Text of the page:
Dan Robinson died on September 25, 1966 of cancer or “generalized carcinomatosis”. His doctor attended to him from August 26, 1966 until his death. Dan was buried at Memorial Park Cemetery, Tulsa, Oklahoma (Tulsa County)1508.
“Mildred Mundy (further information in Flammang / Mundy chapter) married Dan Robinson on November 19, 1923. Mildred, with her mother, had recently moved here (Tulsa) from New York. Mildred worked in a bank in Tulsa. They were members of the Elk’s Club and VFW. Mildred was crippled from arthritis and had shoulder sockets replaced but it was not successful.“1509 Mildred Robinson died in April, 1984 in Houston, Texas.
Daniel Stuart Robinson (b 27 Dec 1892, d 25 Sep 1966) was married ~ 1922 to Mildred Mundy (b 24 Feb 1897, d 26 Apr 19841510). Dan and Mildred Robinson had two children:
Juanita Jane Robinson (b 21 Jul 1925)
Olly Marie Robinson (b 19 Oct 1926)
Flammang (and Mundy) family ancestry (my mother’s mother)
This chapter describes the Flammang ancestry and also includes some limited information on my Grandmother Mildred Mundy’s father Frederick Mundy. Mildred (Mundy) Robinson was the daughter of Frederick H. 1511 Mundy121 and Elizabeth (“Ganga”) Marie L.1512 Flammang.122
Mathias Flammang (b 1822)
Elizabeth (Ganga) M. Mundy’s father was Mathias123 Flammang1513 who was born in Europe in 1822. The 1900 and 1910 Censuses reflect that Mathias Flammang immigrated to the U.S. in 1849 and became a U.S. citizen in 1851. Jane Best recalls that the Flammang’s came from Luxembourg. Mathias Flammang was an early camera manufacturer and inventor in New York City.
Mathias had two sisters who were nuns in France.1514 Ganga’s mother was Sarah Augusta Haines124 (b ~1837) who was born in New York. Sarah Augusta’s mother was named Elizabeth [unknown] Haines born in January, 1813 based on the 1900 Census. In this census Elizabeth is listed as living with Mathias and Sarah Flammang in New Jersey. Elizabeth Haines had five children (including Sarah) and as of 1900 three were still living.1515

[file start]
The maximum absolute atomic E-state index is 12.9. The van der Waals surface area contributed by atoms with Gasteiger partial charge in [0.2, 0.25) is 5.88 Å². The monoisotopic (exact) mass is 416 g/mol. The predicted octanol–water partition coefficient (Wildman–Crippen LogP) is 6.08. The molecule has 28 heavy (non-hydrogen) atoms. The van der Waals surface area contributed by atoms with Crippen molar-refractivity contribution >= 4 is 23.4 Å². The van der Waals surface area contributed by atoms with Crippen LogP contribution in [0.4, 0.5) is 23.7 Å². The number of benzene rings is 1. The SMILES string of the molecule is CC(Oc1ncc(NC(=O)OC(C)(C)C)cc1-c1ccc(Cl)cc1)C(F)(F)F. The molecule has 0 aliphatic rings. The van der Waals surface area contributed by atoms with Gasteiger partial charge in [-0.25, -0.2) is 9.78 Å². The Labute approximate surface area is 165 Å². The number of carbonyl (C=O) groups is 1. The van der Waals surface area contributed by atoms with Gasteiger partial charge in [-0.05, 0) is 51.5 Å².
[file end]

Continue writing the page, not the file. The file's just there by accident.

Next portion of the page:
Steven Stymiest family information lists Augusta’s parents as Alexander Fragie Haines and Elizabeth Terhune Earle. I have no complete independent verification of this information however I have independently confirmed that Augusta’s mother was named Elizabeth. Steven’s web site does not list Alexander’s parents but does list several generations of ancestors for Elizabeth Earle. Elizabeth Earle’s parents were listed as Morris Earle and Maria Westervelt.1516 Alexander Haines and Elizabeth Earle were married 30 Jan 1833 according to Bergen County, New Jersey Marriage Records, 1st Reformed Church.
The Flammangs had nine children1517 according to the 1900 and 1910 Censuses. In the 1900 Census it mentions that only 4 of the nine children were still living as of 1900. By the 1910 Census only three of the nine children were listed as still living. If this information is accurate then either Aglan or Louis must have passed away prior to 1910.